I have a Mac Book Pro and use iMovie that came with that. I also bought a couple of lights. And I have a little lapel mic but I’m looking to upgrade that next.

Tea: Who does the filming?

Amy: I do. I use a tripod. So it’s me doing the filming, too.

I plan out all the shots ahead of time so I can group together as many as possible.

I’ve got a little remote which is a godsend — it let’s me start the camera from the across the room.

Yep, It’s just me, running around my flat like a mad person.

Tea: How often are you creating these?

Amy: I’d love to do these once a week. But right now I’m doing about 1.5 month.

Tea: What have you seen in terms of response from viewers? How have these impacted your business?

Amy: It’s been great. It’s been a real eye-opener.

One – I just love doing these. It was a true passion project. It wasn’t something I decided to do strategically.

Web traffic is up. Subscribers increased. Social media engagement increased — that’s been huge in terms of sharing. People are a lot more likely to pass them on.

They’ve opened doors for me as well.

I just got back from speaking at SXSW. I’m connecting with more people. 

Plus, I like sharing them because they make people giggle.

Tea: Do you have more clients now, too?

Amy: It’s generated a lot more conversations about work and working together, yes. But what I really noticed was that if people came to me through the videos, they were easier to convert because they felt a lot more hooked into me. They felt like they knew me and what it would be like to work with me.

I also get more inquiries from previous clients who said the videos remind them that they’d wanted to do another project together.

Tea: If somebody thought they wanted to do something similar but they didn’t have experience with video, what would you recommend? How much experience with video did you have before you started?

Amy: I had zero experience with making videos. The only experience I had was that I loved to watch them.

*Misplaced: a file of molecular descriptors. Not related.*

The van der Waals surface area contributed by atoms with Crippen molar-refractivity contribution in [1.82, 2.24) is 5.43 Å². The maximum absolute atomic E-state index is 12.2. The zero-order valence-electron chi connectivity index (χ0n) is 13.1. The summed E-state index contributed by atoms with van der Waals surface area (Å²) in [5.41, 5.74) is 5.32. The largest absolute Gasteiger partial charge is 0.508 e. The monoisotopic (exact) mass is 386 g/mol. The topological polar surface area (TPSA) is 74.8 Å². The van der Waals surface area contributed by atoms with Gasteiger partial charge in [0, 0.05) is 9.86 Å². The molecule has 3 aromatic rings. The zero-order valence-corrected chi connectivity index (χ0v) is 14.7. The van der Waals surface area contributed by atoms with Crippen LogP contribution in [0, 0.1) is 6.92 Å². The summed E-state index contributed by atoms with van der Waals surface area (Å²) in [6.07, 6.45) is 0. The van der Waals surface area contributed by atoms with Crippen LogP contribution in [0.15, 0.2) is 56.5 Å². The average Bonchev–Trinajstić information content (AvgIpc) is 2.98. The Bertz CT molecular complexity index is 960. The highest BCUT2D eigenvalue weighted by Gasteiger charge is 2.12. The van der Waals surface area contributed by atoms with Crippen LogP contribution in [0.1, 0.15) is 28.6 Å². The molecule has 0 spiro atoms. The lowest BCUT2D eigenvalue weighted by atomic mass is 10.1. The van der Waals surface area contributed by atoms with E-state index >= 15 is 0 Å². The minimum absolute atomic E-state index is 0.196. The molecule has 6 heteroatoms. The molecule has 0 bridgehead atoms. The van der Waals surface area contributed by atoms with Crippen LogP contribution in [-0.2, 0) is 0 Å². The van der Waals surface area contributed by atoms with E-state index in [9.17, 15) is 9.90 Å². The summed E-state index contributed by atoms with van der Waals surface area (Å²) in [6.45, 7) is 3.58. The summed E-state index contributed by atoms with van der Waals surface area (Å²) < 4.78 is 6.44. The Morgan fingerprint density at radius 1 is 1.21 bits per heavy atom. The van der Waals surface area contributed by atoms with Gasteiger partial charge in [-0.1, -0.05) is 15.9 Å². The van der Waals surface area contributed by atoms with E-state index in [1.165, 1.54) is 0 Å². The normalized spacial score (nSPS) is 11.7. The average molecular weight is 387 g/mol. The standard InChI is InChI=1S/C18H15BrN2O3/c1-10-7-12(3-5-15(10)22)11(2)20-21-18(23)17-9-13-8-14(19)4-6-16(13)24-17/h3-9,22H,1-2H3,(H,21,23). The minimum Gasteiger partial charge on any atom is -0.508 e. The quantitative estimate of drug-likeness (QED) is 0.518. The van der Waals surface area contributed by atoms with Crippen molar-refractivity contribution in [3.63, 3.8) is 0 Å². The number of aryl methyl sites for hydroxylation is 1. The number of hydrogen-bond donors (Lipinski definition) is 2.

So now, I’m watching videos a lot more with an eye toward composition. I’m noticing how things are edited, the sound effects they use, all sorts of things I never noticed before.

Tea: What advice would you give to someone who wanted to get started with videos?

Amy: You don’t need to invest in a lot of equipment. I was traveling in Romania and did one on my iPhone. I took photos along my journey and then interspersed them with me chatting about them.

You could find a problem or frustration that your customers have and see if there’s something funny about it. Then keep it simple. 

Think about how TED talks are presented — they use just one image and then talk over that. You don’t have to get fancy.

Tea: Any other advice? Warnings?

Amy: When I was at SXSW, I was there to encourage women to use humor in their marketing — if they want to. 

One of the mistakes I see tho is when people try to use humor but they direct it at their customer. Or they use sarcasm. Those are dangerous areas because they can be taken the wrong way.

Instead, focus on the problem. Make fun of THAT.

If you want to keep credibility and make funny videos, you’ve got to make sure you’re offering value too.

Unless you’re a clown selling clown services. Then you’re good.

Tea: What’s been your favorite episode so far?

Amy: I love them all, but the “Content of Doom” episode’s been very popular.

Tea: What’s next for AmyTV?

Amy: I want to try run things more like a TV show with a programming schedule. I’m going to focus a lot more on the workshops I’m doing — the videos need to tie in more to the services I’m offering.

Got a question for Amy? Want to share your favorite episode with us? We’d love to hear from you in the comments!